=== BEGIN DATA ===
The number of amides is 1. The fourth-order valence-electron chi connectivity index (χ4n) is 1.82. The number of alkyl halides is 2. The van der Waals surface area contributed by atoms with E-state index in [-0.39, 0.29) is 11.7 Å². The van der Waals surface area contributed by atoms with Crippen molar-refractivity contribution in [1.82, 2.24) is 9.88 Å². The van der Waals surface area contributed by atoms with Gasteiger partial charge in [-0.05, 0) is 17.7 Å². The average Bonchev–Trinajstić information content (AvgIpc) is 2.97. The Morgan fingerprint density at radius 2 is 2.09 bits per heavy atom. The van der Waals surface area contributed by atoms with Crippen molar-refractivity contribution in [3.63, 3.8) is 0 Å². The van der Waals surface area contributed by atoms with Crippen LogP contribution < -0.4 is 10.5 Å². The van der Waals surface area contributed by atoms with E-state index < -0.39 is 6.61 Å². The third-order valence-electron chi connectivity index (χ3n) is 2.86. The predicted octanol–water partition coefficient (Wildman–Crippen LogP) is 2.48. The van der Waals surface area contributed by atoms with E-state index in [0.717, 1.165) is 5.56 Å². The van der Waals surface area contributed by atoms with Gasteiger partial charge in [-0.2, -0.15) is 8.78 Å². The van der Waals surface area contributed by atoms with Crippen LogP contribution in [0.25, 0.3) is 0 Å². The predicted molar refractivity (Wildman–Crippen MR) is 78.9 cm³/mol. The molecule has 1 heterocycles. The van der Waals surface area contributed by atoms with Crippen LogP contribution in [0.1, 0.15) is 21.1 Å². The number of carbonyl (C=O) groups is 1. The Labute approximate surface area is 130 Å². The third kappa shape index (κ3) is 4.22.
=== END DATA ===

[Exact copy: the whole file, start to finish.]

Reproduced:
The number of amides is 1. The fourth-order valence-electron chi connectivity index (χ4n) is 1.82. The number of alkyl halides is 2. The van der Waals surface area contributed by atoms with E-state index in [-0.39, 0.29) is 11.7 Å². The van der Waals surface area contributed by atoms with Crippen molar-refractivity contribution in [1.82, 2.24) is 9.88 Å². The van der Waals surface area contributed by atoms with Gasteiger partial charge in [-0.05, 0) is 17.7 Å². The average Bonchev–Trinajstić information content (AvgIpc) is 2.97. The Morgan fingerprint density at radius 2 is 2.09 bits per heavy atom. The van der Waals surface area contributed by atoms with Crippen molar-refractivity contribution in [3.63, 3.8) is 0 Å². The van der Waals surface area contributed by atoms with Crippen LogP contribution < -0.4 is 10.5 Å². The van der Waals surface area contributed by atoms with E-state index < -0.39 is 6.61 Å². The third-order valence-electron chi connectivity index (χ3n) is 2.86. The predicted octanol–water partition coefficient (Wildman–Crippen LogP) is 2.48. The van der Waals surface area contributed by atoms with E-state index in [0.717, 1.165) is 5.56 Å². The van der Waals surface area contributed by atoms with Gasteiger partial charge in [-0.2, -0.15) is 8.78 Å². The van der Waals surface area contributed by atoms with Crippen LogP contribution in [0.25, 0.3) is 0 Å². The predicted molar refractivity (Wildman–Crippen MR) is 78.9 cm³/mol. The molecule has 1 heterocycles. The van der Waals surface area contributed by atoms with Crippen LogP contribution in [0.1, 0.15) is 21.1 Å². The number of carbonyl (C=O) groups is 1. The Labute approximate surface area is 130 Å². The third kappa shape index (κ3) is 4.22.